[CVPR Workshop] Devis Tuia and Ronny Häensch: EarthVision

CVPR 2019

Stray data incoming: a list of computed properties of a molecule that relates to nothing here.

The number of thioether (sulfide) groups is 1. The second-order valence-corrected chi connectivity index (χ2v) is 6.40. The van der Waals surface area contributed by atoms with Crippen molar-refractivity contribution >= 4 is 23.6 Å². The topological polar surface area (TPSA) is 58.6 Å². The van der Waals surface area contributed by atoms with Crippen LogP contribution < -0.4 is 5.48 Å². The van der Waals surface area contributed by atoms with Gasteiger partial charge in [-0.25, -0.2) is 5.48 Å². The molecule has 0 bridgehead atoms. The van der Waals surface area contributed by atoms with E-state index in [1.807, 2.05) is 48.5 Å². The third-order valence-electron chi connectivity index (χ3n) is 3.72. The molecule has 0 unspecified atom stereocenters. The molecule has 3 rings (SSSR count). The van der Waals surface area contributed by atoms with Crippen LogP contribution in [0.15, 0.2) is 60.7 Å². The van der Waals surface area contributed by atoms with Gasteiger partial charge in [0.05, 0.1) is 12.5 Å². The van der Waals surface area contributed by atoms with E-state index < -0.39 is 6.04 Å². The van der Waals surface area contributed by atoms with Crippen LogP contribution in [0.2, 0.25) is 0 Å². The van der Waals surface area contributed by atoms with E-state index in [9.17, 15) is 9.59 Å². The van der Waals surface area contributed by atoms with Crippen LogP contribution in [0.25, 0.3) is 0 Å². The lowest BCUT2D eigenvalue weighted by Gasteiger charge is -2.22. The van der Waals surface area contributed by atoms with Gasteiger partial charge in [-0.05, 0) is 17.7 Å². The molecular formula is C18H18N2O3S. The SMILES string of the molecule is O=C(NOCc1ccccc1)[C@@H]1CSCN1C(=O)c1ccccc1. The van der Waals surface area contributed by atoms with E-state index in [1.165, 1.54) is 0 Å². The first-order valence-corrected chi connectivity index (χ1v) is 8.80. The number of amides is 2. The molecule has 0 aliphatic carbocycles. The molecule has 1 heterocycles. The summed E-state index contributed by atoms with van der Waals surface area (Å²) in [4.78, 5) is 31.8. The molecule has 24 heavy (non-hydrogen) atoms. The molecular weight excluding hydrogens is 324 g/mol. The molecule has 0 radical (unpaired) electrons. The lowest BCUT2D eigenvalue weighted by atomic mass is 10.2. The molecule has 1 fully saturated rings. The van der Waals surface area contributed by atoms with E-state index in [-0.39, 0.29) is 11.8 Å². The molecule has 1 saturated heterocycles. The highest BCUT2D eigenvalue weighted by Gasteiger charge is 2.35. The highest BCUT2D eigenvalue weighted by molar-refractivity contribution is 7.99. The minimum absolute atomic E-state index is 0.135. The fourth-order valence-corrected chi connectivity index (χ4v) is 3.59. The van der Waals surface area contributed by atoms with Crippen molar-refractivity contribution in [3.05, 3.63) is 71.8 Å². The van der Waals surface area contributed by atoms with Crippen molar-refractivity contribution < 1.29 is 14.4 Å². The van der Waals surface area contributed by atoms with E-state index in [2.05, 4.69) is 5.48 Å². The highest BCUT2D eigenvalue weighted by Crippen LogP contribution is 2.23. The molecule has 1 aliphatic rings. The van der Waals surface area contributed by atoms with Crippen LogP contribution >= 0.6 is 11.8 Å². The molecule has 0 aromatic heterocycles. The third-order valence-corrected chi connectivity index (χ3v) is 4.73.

This episode is a live recording of our interview with Devis Tuia and Ronny Häensch at the CVPR 2019 conference. During the interview, they shared key product from their CVPR workshop"EarthVision", which offers software for for 3D model building, analysis, and visualization, with precise 3D models that can be quickly created and updated. Devis Tuia is professor at Wageningen University focuses his research on geospatial computer vision and served in the program committee at CVPR 2019. Ronny Häensch is a post-doctoral researcher with the Department of SAR Technology at DLR. His research focuses on machine learning, remote sensing, digital image processing and computer vision. He received his degree at the Berlin Institute of Technology. / Full Interview Transcripts / Wenli: Here we have Ronny Haensch from Technical University of Berlin. We also have Devis Tuia from University of Wageningen from Netherland coming here to share with us the workshop they just hosted called “Earthvision”. What is it about? Tell us a little more to our community who couldn’t attend CVPR. Ronny Haensch: Earthvision is mainly about the connection between computer vision and remote sensing. Remote sensing means earth observation from satellites over things. Most what we do is use computer to indicate what the conditional techniques using signal processing. Now, more and more computer vision also plays an important roles in analyzing the satellites data we collected. Wenli: How did you organize this workshop? Devis Tuia: This wasn’t the first time. We had the first preparation in 2015 in Boston, and 2017 in Hawaii. It was the recipe that we knew. And we put together a team of people who are willing to put some of their time on the workshop. Wenli: What kind of people did you select to co-organize this workshop? Devis Tuia: More people working in different areas of the field and evolve into technical activities. So people are already working at this interface between computer vision and remote sensing. We had Ronny for example, he is the chair of Image Analysis and Data Fusion Technical Committee (IADFTC) of data scientist and remote sensing scientists. He is a person quite central in the remote sensing community. We gathered some people very active in academia who organized the last year which is another large-scale, remote competition. The thing came together very naturally. Wenli: How was it today? Did you get to meet a lot of scientists around the world or in the US? What could junior scientists learn from this workshop today? Ronny Haensch:: There's still a lot to be done. Nice to hear from junior researchers, students, not everything's already solved. And it's really hard to pick a topic you can be successful. Wenli: What are some of the topics that you're still working on that is challenging? Ronny Haensch: Well, there are some traditional topics still around like areas where you want to know semantically, but you should transform into the image. There are more high-level things, building footprint detection, for example, counting any emails from UV images, there’re new data sources around with higher resolution, more feed aiders around. So there'll be all sorts of challenges of dealing with this huge amount of data, images that have a couple of gigabytes, for example. So it's very nice, there’re still those every core challenges around, even a young researcher can make an impact. Devis Tuia: Image sensing is not to an ending in the sense that there are some very important and big problems that can be tackled with that, and we had one of our keynote speakers, Danielle R. Wood. She showed up that there are this international goal for sustainable development goals, which is eradicate hunger, plan better cities to improve the quality of the air, of the water. And these are the things that we can observe from satellites from the air and model in order to help people who are taking decisions to take the right decision. Wenli: By that what do you mean? Assuming this will happen, or tell people this is happening at this location? Devis Tuia: Both. You can monitor what's going on with satellites, the atmosphere, the composition, and pollution in the water, anything that you can observe. What you observe is radiation, is energy. And then it will be able to make the link between this radiation and the actual thing you observed. And we have so much data now that computer vision is a game changer. Wenli: Yeah. But isn't the bottleneck for computer vision at this moment is data? Like the labeling and so many domains? Ronny Haensch: Labeling is a problem. We have a lot of data in different modalities from different sensors. What's even harder in remote sensing than the close-range computer vision applications is the labels. For remote sensing, it’s even harder to get the labels because in many areas, you can’t really observe what’s there. Other things are how to measure, for example, soil moisture, you can’t just go there and watch how wet it is. So it's really hard to measure that in order to get really ground truth or reference data. So this might be more true for remote sensing applications than for very close-range computer vision applications. Devis Tuia: There’re new vision concepts like weakly or semi-supervision approaches. Things are applied really well here. It’s an uncharted territory. Wenli: Computer vision is also receiving so much attention lately in the last few years. And CVPR is growing tremendously as you have attended a few CVPRs, last year there was like 9k people for sure, right? What kind of breakthrough that you observed in the field of your study? Ronny Haensch: One of the biggest breakthroughs over the last years was that the Chronicles program made satellite data from specific satellite combination really accessible to everybody for free. So now we have reader images, optical images optical range, that's just for free for everybody. This has enabled a lot of different techniques that have not been really possible before, including deep learning techniques, and also computer vision techniques. Devis Tuia: This one has taken longer time efforts like NASA standard set or any image for a long time, and very recent thing of super high resolution like launching hundreds of satellites to make a daily coverage of the earth. So the amount of data is really taking the elevator. And I think the breakthrough for people living at this interface is really here, in the sense that the data being recorded is probably not being used in the way it should be. Wenli: I know that you're both working in academia. Do you see any business applications in the short term for the areas you're working in? Ronny Haensch: Certainly, there are a couple of companies more focusing on remote sensing. There’re a couple of companies, for example, observing air quality based one satellite data. Their companies are trying to detect illegal racist signs, things like that. So there are more and more companies using the remote sensing data in order to either improve their work in anyway or solely based on remote sensing data. Devis Tuia: I’ve seen business cases popping up all the time. If you're a student being hired by insurance companies, you want to monitor crops in an objective way in order to decide whether there is a farmer after storm. I see remote sensing being used not only in additional fields, but really becoming democratic. It’s going to be like this more and more. Wenli: In the recent few years that you attended CVPR, what are some of the differences that you noticed in each year? Ronny Haensch: It's my first CVPR for me. Devis Tuia: This is my fourth. It’s become very big, growing a lot. Industry is engaging more and more. So. This position is more and more incredible. And it's exciting for deep learning, of course, also the community has been growing more and more, with all these new results and new achievements. It’s really good to be here. Wenli: Each year in CVPR, you come here to meet people and it’s just exciting to share all the new things that people have been working on. And then you go back to the university to solve your problems. What are some of the differences of working in the research teams in Europe compared to the research teams you’ve met in the US? Ronny Haensch: One thing I saw a lot in the US teams is that the students and postdocs are really closely collaborating on the CVPR publications, for example. The teams are a lot bigger. While in Europe. I mean, there's also cooperation going on but usually with two or three people collaborating. Very often there’s only one person, supervised by somebody, of course, but still just one person. So that might be one of the differences Devis Tuia: From another 10 years seems that there is a lot of pushing in the research in America, a lot of funding being injected in the system. That's maybe just the view from the outside. The industry is very much present, which is probably something that is also happening in Europe, but a little bit slower. In Europe, it seems like comparing to America, things are not working very well. That's the difference. Wenli: What would be some of the challenges that you will be working on for the next year? Devis Tuia: Using computer vision to change the world. For me, it’s AI for good. It’s something really important for me try to make a difference using technology. Wenli: We mentioned some of the challenges like how to label the data, for example. What are some challenges that you're trying to solve in the next coming year? Ronny Haensch: One challenge is that the remote sensing currently of two worlds are barely connected. One world is the machine learning computer vision group that is looking at years of image data and apply machine learning out of the box to solve the problems. And the other world is saying, don't do any learning-based approaches which are all equal to traditional ways where we really modeled the physical process of measurement and linked it to our target. So they have a physical model to try to invert. Those two worlds are totally. One of the challenges will be to connect those two worlds, because we do know a lot about how the data is generated, which physical process really leads to the measurement, and this prior knowledge should be exploited and included into the learning bases. So those two worlds need to grow together and benefit from each other instead of go in separate ways. And this is happening more and more, slowly though, but it's happening. This is the thing that will be the challenge, at least for me for the next years. Wenli: That's great. How about you? Devis Tuia: I think involving a machine learning AI vision agenda in the space agencies so that the next generation of satellites maybe built in a way as we also need to make the impact that we want to do is a challenge for all of us in the community of remote sensing. Wenli: Just out of curiosity, do you have privacy issues when you are using those satellite images? Ronny Haensch: In Germany, yes. There’re some imagery you're not allowed to show to others if the resolution is too high. Then we need to provide a list of authorized people to the data provider. But apart from that, for research, you can use them. Devis Tuia: There’re some images you can access for free, for some you need to pay for them. Personally I never ran into any problems. Wenli: That’s something that I'm always curious about remote sensing. Devis Tuia: We don't use images with such high resolution which may become a problem. Probably with the drones is probably starting to generate high-resolution images, and it might become a problem. Wenli: Thank you so much for you to stop by to share with us your experiences. Ronny Haensch: Thank you for having us. Devis Tuia: Thank you.